5 Ways (and why) to Help HIT and Telemedicine Adoption

A few articles came out this week that I that I feel underscore the need for providers – both large hospital systems and private practices – need to get off their collective derrières and start implementing HIT and Telemedicine.

Thankfully, we are going to provide them valuable advice to help make this happen later in this piece. However, let’s start with a brief discussion of some of this week’s materials.

In a piece entitled Researchers: MU Program May Create “Digital Divide”, Rajiv Leventhal discusses a study published online few days ago that looked at thousands of across New York during the 1st two years of Meaningful Use.

What they discovered is that early adopters that stuck with the program consistently have done far far better than those who more recently jumped in. To quote Leventhal, “… early and consistent participants had greater financial resources, more organizational capacity to report the use of health information technology and prior experience with technology.”

I think the ramifications of that statement speak for themselves. The longer you wait, the further behind you are likely to fall behind your competing providers. Period.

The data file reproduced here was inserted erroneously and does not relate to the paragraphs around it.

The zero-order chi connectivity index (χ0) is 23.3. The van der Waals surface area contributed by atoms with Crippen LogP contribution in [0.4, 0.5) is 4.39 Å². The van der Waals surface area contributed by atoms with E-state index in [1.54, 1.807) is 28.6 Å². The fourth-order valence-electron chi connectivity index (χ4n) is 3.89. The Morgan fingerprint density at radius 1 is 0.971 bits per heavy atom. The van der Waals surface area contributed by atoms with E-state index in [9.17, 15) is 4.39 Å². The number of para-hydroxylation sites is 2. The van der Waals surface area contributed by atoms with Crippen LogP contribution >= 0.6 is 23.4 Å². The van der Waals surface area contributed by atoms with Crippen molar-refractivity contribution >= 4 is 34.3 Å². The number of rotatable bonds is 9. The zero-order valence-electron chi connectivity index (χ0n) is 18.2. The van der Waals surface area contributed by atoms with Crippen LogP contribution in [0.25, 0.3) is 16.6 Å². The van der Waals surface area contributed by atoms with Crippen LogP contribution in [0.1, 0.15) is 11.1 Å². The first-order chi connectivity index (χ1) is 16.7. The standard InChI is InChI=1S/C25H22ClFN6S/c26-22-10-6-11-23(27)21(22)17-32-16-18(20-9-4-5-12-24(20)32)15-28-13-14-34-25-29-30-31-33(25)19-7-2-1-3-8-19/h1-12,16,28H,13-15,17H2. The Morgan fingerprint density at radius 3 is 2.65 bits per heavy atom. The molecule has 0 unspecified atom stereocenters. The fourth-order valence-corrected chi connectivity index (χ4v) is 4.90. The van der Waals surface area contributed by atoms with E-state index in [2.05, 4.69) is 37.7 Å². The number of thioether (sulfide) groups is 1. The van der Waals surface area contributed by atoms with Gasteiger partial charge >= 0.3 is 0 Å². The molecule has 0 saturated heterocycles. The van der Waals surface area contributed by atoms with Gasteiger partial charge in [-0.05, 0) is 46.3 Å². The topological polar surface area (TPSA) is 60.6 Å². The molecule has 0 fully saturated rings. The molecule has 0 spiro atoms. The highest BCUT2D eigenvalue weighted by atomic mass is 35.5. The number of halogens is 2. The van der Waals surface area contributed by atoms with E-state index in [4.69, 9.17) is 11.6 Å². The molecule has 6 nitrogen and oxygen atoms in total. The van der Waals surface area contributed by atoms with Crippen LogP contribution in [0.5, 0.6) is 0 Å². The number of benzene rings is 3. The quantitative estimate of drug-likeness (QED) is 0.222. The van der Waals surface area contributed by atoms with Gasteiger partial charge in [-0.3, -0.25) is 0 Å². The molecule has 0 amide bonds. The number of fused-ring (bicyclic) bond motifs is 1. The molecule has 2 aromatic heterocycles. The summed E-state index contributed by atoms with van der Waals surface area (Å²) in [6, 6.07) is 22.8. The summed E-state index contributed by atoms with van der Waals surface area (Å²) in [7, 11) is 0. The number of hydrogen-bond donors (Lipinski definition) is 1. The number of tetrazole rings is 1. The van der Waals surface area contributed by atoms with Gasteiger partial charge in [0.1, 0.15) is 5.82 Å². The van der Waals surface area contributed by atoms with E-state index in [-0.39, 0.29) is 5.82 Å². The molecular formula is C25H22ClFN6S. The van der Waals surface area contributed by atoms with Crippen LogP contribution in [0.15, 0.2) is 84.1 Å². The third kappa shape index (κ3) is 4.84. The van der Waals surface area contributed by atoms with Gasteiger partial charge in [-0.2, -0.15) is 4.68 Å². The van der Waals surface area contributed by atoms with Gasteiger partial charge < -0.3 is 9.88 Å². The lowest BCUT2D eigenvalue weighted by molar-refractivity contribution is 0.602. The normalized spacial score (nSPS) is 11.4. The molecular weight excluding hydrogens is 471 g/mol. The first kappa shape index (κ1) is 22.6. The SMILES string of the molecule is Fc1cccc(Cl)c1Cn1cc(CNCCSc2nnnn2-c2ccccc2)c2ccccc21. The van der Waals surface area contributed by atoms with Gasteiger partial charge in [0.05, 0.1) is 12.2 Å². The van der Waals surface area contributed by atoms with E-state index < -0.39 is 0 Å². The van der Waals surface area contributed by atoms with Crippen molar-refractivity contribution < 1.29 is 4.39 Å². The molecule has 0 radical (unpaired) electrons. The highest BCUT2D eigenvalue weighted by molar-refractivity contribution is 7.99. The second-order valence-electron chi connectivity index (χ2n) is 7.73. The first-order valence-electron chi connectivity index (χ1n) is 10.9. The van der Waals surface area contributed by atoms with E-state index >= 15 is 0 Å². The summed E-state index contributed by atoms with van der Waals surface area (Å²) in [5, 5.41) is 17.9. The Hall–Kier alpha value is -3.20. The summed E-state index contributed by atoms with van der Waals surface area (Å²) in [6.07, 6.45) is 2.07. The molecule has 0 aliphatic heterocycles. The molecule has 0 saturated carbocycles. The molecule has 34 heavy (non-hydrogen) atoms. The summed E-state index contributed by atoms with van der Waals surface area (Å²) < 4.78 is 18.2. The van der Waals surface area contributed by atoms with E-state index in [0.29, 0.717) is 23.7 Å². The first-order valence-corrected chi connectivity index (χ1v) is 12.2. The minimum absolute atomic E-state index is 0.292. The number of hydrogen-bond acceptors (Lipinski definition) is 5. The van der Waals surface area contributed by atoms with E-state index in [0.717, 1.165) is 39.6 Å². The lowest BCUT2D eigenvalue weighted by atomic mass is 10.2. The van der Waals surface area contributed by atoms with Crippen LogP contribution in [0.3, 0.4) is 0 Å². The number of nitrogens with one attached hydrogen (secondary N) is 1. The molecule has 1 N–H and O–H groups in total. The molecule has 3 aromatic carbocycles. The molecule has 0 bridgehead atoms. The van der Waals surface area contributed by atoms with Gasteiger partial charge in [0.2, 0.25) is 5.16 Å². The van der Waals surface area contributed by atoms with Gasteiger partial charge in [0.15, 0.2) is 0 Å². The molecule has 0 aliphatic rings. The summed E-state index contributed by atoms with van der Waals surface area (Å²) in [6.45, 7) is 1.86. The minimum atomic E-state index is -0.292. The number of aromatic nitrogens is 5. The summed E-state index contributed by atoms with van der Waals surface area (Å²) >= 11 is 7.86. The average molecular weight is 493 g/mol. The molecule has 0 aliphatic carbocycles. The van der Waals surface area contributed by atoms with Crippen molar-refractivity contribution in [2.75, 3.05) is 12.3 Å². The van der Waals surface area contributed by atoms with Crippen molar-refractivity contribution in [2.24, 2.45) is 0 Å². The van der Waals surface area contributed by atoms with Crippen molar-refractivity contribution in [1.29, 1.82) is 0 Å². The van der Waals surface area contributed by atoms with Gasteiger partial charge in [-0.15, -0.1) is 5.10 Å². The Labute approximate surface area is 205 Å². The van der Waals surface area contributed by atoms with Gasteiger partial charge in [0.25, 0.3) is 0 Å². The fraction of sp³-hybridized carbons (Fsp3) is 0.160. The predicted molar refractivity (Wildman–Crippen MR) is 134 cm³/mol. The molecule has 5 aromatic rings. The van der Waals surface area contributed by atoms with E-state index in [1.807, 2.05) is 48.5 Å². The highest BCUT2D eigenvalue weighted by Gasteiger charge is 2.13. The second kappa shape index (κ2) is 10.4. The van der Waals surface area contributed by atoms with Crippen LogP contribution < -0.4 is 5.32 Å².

We know there are difficulties with interoperability on EHRs. We know there are difficulties with interstate licensure and reimbursement. But as one of the study’s authors, Dr. Hye-Young Jung, Ph.d., puts it, “Those physicians who adopt the program may provide higher quality care to their patients. This difference may create a digital divide.”

For those who are terrified of Meaningful Use Stage 3, we know that there are Senate hearings happening right now to try to alleviate or prevent some of the difficulties predicted for Stage 3. These are by the Senate Health Education Labor and Pensions (HELP) Committee, chaired by Sen. Lamar Alexander.

A recent CMS survey discussed just yesterday by Anne Zieger on Hospital EMR & EHR found that more than 80% of US doctors have used EMRs. Add that to another survey Anne mentions where 81% of private practices have said that they were happy with their cloud-based EMRs. OMG.

Although there are fewer surveys happening around live video medicine or video telemedicine as some still call it, but we have seen a surge here at swyMed of interest in its immediate implementation.

What I’m getting at here is that there is more and increasing data showing that HIT and telemedicine both work and that the early adopters are beginning to sprint ahead of the late adopters. The keyword that I’m about to work on is “adopters”.

Vendors and customers alike have found getting buy-in and adoption of HIT and Telemedicine products to be very difficult in some situations. Here are 5 ways to speed up that process:

1)     Find the champion (vendor) or be the champion (client).

Many people trying to get Healthcare Technology into Healthcare Providers try to get IT, or the boss, or whomever, to implement the solution. This is never a winning strategy.

If you’re a vendor, pitching to someone who has no passion for tech will eventually be a losing proposition as that person will ultimately not work enough at making sure it works or that others are using it. The champion may or may not be the purchasing, and therefore nominal, decision maker, but they are the de facto decision maker.